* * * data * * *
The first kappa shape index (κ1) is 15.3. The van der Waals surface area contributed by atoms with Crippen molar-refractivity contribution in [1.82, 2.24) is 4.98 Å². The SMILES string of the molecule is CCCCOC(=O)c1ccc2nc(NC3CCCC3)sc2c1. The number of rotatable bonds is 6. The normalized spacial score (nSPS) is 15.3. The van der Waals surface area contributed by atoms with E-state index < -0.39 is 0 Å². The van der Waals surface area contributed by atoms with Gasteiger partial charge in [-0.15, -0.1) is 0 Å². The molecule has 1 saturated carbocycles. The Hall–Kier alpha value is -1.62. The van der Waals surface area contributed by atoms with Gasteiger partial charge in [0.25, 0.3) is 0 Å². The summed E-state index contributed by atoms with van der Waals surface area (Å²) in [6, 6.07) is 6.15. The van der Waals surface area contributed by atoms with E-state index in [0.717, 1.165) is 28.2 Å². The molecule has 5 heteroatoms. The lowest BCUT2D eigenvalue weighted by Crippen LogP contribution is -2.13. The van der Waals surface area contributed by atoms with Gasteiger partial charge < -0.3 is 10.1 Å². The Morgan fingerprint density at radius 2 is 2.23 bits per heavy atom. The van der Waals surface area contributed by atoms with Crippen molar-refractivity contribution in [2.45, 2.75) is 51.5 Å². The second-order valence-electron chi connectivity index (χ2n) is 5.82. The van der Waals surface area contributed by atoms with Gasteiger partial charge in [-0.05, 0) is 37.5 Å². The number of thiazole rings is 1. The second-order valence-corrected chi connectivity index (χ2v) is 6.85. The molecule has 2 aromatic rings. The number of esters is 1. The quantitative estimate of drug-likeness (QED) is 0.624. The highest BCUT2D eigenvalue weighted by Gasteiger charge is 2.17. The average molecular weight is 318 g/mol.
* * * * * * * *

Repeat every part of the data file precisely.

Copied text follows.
The first kappa shape index (κ1) is 15.3. The van der Waals surface area contributed by atoms with Crippen molar-refractivity contribution in [1.82, 2.24) is 4.98 Å². The SMILES string of the molecule is CCCCOC(=O)c1ccc2nc(NC3CCCC3)sc2c1. The number of rotatable bonds is 6. The normalized spacial score (nSPS) is 15.3. The van der Waals surface area contributed by atoms with E-state index < -0.39 is 0 Å². The van der Waals surface area contributed by atoms with Gasteiger partial charge in [-0.15, -0.1) is 0 Å². The molecule has 1 saturated carbocycles. The Hall–Kier alpha value is -1.62. The van der Waals surface area contributed by atoms with Gasteiger partial charge in [0.25, 0.3) is 0 Å². The summed E-state index contributed by atoms with van der Waals surface area (Å²) in [6, 6.07) is 6.15. The van der Waals surface area contributed by atoms with E-state index in [0.717, 1.165) is 28.2 Å². The molecule has 5 heteroatoms. The lowest BCUT2D eigenvalue weighted by Crippen LogP contribution is -2.13. The van der Waals surface area contributed by atoms with Gasteiger partial charge < -0.3 is 10.1 Å². The Morgan fingerprint density at radius 2 is 2.23 bits per heavy atom. The van der Waals surface area contributed by atoms with Crippen molar-refractivity contribution in [2.45, 2.75) is 51.5 Å². The second-order valence-electron chi connectivity index (χ2n) is 5.82. The van der Waals surface area contributed by atoms with Gasteiger partial charge in [-0.05, 0) is 37.5 Å². The number of thiazole rings is 1. The second-order valence-corrected chi connectivity index (χ2v) is 6.85. The molecule has 2 aromatic rings. The number of esters is 1. The quantitative estimate of drug-likeness (QED) is 0.624. The highest BCUT2D eigenvalue weighted by Gasteiger charge is 2.17. The average molecular weight is 318 g/mol.